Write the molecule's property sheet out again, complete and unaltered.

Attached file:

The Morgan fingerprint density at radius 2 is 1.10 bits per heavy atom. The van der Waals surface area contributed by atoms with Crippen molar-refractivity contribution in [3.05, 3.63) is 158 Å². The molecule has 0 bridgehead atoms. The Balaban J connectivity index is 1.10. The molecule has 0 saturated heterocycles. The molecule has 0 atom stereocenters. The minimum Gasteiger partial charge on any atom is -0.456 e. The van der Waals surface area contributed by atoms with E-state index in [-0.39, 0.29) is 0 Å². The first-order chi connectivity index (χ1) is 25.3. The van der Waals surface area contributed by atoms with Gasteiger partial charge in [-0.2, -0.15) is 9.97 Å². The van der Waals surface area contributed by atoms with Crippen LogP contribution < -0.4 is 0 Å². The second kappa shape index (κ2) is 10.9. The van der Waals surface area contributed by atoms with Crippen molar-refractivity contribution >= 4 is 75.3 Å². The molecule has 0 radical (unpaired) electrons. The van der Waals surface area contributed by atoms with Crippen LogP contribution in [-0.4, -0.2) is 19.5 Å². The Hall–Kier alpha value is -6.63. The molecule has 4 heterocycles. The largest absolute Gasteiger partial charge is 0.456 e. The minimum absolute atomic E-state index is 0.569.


The Morgan fingerprint density at radius 2 is 1.10 bits per heavy atom. The van der Waals surface area contributed by atoms with Crippen molar-refractivity contribution in [3.05, 3.63) is 158 Å². The molecule has 0 bridgehead atoms. The Balaban J connectivity index is 1.10. The molecule has 0 saturated heterocycles. The molecule has 0 atom stereocenters. The minimum Gasteiger partial charge on any atom is -0.456 e. The van der Waals surface area contributed by atoms with E-state index in [-0.39, 0.29) is 0 Å². The first-order chi connectivity index (χ1) is 25.3. The van der Waals surface area contributed by atoms with Gasteiger partial charge in [-0.2, -0.15) is 9.97 Å². The van der Waals surface area contributed by atoms with Crippen LogP contribution < -0.4 is 0 Å². The second kappa shape index (κ2) is 10.9. The van der Waals surface area contributed by atoms with Crippen molar-refractivity contribution >= 4 is 75.3 Å². The molecule has 0 radical (unpaired) electrons. The van der Waals surface area contributed by atoms with Crippen LogP contribution in [-0.4, -0.2) is 19.5 Å². The Hall–Kier alpha value is -6.63. The molecule has 4 heterocycles. The largest absolute Gasteiger partial charge is 0.456 e. The minimum absolute atomic E-state index is 0.569.